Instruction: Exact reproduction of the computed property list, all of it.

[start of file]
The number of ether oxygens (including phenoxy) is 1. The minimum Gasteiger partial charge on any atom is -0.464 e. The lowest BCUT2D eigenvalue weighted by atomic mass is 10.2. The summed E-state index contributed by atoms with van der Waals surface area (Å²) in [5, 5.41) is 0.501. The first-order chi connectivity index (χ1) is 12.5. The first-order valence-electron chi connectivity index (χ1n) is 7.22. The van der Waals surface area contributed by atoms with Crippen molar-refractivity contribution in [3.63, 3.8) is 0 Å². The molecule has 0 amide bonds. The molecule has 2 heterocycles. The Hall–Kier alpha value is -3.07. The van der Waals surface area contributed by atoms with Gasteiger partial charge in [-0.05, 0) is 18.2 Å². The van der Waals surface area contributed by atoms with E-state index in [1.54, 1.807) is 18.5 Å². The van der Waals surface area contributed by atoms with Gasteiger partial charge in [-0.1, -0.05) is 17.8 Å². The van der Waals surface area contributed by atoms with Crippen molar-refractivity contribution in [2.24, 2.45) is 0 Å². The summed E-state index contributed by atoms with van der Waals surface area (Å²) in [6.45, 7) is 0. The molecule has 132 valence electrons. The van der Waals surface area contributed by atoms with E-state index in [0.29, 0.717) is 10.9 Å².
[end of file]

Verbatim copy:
The number of ether oxygens (including phenoxy) is 1. The minimum Gasteiger partial charge on any atom is -0.464 e. The lowest BCUT2D eigenvalue weighted by atomic mass is 10.2. The summed E-state index contributed by atoms with van der Waals surface area (Å²) in [5, 5.41) is 0.501. The first-order chi connectivity index (χ1) is 12.5. The first-order valence-electron chi connectivity index (χ1n) is 7.22. The van der Waals surface area contributed by atoms with Crippen molar-refractivity contribution in [3.63, 3.8) is 0 Å². The molecule has 0 amide bonds. The molecule has 2 heterocycles. The Hall–Kier alpha value is -3.07. The van der Waals surface area contributed by atoms with Gasteiger partial charge in [-0.05, 0) is 18.2 Å². The van der Waals surface area contributed by atoms with E-state index in [1.54, 1.807) is 18.5 Å². The van der Waals surface area contributed by atoms with Gasteiger partial charge in [-0.1, -0.05) is 17.8 Å². The van der Waals surface area contributed by atoms with Crippen molar-refractivity contribution in [2.24, 2.45) is 0 Å². The summed E-state index contributed by atoms with van der Waals surface area (Å²) in [6.45, 7) is 0. The molecule has 132 valence electrons. The van der Waals surface area contributed by atoms with E-state index in [0.29, 0.717) is 10.9 Å².